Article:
The Chinese life sciences market is on the move, and that means growth opportunities for contract research organizations (CROS), the organizations that handle much of the nuts and bolts of running studies. Founded just in 2016 in Shanghai, dMed is rapidly transforming into a global CRO player to compete with the tier-1 players in China such as WuXi or even the U.S. players such as IQVIA, Parexel or LabCorp. With 600 employees and growing, dMed just in Dec. raised $100 million Series C financing led by Fidelity Management & Research Company LLC, and with a syndicate of new investors, including Sequoia Capital China, Kaiser Foundation Hospitals and E Fund. The new investors join existing investors leading the angel—A and B rounds including Qiming Venture Partners, Lilly Asia Ventures, and Vivo Capital. Their founder is a heavy hitter out of the pharma world having spent nearly two decades at Pfizer. Dr. Lingshi Tan, who also serves as Chairman and CEO, and was drawn to entrepreneurialism by a vision to build the next generation global clinical development partner—one that helps the biopharma company accelerate delivery of innovative solutions to patients worldwide. Dr. Tan’s clout cannot be underestimated having, for example, established Pfizer’s China Research and Development Center (CRDC) across China. In actuality, investors are drawn in this deal by the decline of American pharma hegemony and the rise of China. Is this truly the case?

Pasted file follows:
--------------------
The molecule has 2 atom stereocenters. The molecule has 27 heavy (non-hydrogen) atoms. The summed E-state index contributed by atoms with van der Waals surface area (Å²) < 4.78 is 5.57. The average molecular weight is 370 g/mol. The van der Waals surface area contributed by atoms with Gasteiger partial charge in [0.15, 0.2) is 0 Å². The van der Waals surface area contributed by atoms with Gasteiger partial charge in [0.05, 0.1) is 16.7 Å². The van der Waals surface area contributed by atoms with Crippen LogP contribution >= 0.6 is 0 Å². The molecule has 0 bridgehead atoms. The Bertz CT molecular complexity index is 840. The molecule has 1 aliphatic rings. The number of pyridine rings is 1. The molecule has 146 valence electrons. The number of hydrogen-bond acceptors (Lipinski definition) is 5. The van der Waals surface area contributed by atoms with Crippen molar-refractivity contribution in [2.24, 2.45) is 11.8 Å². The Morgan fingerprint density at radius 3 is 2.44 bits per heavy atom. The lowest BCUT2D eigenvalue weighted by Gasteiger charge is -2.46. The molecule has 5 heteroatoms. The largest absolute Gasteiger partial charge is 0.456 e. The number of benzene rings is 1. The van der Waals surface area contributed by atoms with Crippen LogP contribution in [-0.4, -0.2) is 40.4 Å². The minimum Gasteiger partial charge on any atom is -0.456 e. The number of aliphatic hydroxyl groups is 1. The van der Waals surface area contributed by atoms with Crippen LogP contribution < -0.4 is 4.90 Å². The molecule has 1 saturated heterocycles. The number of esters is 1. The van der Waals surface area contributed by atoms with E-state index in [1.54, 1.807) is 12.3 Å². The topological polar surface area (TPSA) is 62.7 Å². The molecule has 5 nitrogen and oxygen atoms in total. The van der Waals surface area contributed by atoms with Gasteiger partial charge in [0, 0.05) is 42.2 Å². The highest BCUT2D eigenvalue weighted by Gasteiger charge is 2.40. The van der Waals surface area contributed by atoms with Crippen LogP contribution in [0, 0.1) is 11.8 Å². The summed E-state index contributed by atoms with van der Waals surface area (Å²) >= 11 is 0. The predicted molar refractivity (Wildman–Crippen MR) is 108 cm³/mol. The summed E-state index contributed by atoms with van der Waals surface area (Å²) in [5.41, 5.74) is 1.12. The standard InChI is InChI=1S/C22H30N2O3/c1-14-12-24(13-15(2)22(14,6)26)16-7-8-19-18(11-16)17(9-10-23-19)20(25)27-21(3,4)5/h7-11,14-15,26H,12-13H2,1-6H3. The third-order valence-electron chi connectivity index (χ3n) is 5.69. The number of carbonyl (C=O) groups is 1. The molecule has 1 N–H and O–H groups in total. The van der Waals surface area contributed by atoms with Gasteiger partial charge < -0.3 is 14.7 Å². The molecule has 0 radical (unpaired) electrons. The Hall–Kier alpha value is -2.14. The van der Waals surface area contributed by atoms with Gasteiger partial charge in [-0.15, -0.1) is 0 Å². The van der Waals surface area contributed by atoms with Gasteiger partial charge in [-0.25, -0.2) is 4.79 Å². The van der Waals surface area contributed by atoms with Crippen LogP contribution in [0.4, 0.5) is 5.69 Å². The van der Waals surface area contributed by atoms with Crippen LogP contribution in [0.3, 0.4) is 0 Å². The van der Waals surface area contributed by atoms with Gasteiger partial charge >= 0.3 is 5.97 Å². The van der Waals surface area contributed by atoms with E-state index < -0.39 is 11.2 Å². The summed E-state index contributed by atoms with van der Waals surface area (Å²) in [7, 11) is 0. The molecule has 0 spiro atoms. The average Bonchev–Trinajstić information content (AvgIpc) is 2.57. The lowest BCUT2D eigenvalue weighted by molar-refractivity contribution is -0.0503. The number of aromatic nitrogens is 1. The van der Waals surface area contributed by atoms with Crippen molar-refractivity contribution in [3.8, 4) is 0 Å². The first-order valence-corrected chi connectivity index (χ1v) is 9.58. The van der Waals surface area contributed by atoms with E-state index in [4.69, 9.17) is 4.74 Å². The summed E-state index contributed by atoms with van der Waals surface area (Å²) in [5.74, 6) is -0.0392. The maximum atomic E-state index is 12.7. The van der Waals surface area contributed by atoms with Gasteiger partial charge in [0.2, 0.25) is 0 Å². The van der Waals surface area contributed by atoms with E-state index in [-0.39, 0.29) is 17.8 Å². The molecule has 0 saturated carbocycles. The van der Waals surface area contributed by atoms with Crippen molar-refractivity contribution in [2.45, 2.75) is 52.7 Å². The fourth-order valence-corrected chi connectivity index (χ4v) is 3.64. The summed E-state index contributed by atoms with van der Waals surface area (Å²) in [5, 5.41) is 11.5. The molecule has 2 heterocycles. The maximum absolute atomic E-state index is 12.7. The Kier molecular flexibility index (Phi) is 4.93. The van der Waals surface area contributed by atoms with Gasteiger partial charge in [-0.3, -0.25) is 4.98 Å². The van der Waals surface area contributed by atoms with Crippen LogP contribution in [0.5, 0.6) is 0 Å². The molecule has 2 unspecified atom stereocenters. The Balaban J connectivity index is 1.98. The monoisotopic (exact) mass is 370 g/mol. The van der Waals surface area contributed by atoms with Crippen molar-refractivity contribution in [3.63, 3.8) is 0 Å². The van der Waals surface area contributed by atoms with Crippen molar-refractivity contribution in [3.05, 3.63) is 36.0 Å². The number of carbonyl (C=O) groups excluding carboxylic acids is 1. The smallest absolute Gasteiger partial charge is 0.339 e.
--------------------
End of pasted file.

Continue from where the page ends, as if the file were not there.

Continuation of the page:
dMed’s investors are strongly attracted to the company’s pre-eminent position serving innovative Chinese biotech at home and abroad –the firm also specializes in helping Chinese biotech enter the U.S. market. Dr. Tan summarizes the value, stating, “dMed is perfectly positioned to work with biopharma clients in accelerating clinical timelines while reducing developing costs, helping them to gain entry to the world’s fastest growing market for innovative drugs. Our ability to work in true partnership with Western and Chinese innovators globally, using a holistic and collaborative model, has been widely endorsed as the right formula for future success.” During founder’s Tan’s tenure at Pfizer he certainly crossed the country establishing a value-added network, one critical for business in China.
Why are Investors so Intrigued: What’s dMed’s Premise for the Future?
In the past couple years, moves by the Chinese government serve to shake up the global pharma industry by liberalizing its regulatory regime, joining the International Conference for Harmonization of Technical Requirements for Registration of Pharmaceuticals for Human Use (ICH) as a full regulatory member by June 2017. Now China focuses its regulatory processes on rapid approval of innovative therapies and devices, with non-Chinese biopharma as major beneficiaries.
According to dMed’s point of view, The American pharma sector led the world up, based on what dMed classifies as the “previous 20th Century Drug Innovation Model,” including A) strong public sector funding of U.S. academic research, B) U.S. FDA’s role as the global gold standard for regulatory approval, C) Availability of capital from both public markets and venture capitalists, and D) High U.S. drug prices that incentivized companies and investors to focus on U.S.-centric drug development.